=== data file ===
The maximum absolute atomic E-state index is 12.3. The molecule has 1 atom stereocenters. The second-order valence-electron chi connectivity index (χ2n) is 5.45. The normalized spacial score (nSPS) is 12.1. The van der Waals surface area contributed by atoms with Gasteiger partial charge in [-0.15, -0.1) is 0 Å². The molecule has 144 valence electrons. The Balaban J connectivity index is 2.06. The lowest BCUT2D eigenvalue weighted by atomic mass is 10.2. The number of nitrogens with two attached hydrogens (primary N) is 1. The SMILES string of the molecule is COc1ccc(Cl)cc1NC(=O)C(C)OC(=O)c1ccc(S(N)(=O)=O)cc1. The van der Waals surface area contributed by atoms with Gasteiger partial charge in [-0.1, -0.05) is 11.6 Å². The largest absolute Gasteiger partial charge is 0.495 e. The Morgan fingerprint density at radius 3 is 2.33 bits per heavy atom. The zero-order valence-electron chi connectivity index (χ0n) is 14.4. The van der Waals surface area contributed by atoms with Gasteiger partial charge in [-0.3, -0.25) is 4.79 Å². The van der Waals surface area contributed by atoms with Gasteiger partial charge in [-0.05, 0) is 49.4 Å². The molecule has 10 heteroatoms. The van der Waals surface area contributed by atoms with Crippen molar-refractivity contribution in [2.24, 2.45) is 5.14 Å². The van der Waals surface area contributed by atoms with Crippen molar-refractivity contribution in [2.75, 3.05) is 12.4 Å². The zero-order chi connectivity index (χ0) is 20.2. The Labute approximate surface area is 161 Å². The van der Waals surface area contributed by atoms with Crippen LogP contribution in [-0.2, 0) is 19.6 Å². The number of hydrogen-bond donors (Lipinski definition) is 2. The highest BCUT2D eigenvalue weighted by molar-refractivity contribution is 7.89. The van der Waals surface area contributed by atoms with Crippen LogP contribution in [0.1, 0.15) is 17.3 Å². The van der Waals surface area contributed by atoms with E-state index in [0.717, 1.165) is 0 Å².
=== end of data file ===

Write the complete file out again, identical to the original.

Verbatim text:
The maximum absolute atomic E-state index is 12.3. The molecule has 1 atom stereocenters. The second-order valence-electron chi connectivity index (χ2n) is 5.45. The normalized spacial score (nSPS) is 12.1. The van der Waals surface area contributed by atoms with Gasteiger partial charge in [-0.15, -0.1) is 0 Å². The molecule has 144 valence electrons. The Balaban J connectivity index is 2.06. The lowest BCUT2D eigenvalue weighted by atomic mass is 10.2. The number of nitrogens with two attached hydrogens (primary N) is 1. The SMILES string of the molecule is COc1ccc(Cl)cc1NC(=O)C(C)OC(=O)c1ccc(S(N)(=O)=O)cc1. The van der Waals surface area contributed by atoms with Gasteiger partial charge in [-0.1, -0.05) is 11.6 Å². The largest absolute Gasteiger partial charge is 0.495 e. The Morgan fingerprint density at radius 3 is 2.33 bits per heavy atom. The zero-order valence-electron chi connectivity index (χ0n) is 14.4. The van der Waals surface area contributed by atoms with Gasteiger partial charge in [-0.3, -0.25) is 4.79 Å². The van der Waals surface area contributed by atoms with Gasteiger partial charge in [-0.05, 0) is 49.4 Å². The molecule has 10 heteroatoms. The van der Waals surface area contributed by atoms with Crippen molar-refractivity contribution in [2.24, 2.45) is 5.14 Å². The van der Waals surface area contributed by atoms with Crippen molar-refractivity contribution in [2.75, 3.05) is 12.4 Å². The zero-order chi connectivity index (χ0) is 20.2. The Labute approximate surface area is 161 Å². The van der Waals surface area contributed by atoms with Crippen LogP contribution in [-0.2, 0) is 19.6 Å². The number of hydrogen-bond donors (Lipinski definition) is 2. The highest BCUT2D eigenvalue weighted by molar-refractivity contribution is 7.89. The van der Waals surface area contributed by atoms with Crippen LogP contribution in [0.1, 0.15) is 17.3 Å². The van der Waals surface area contributed by atoms with E-state index in [0.717, 1.165) is 0 Å².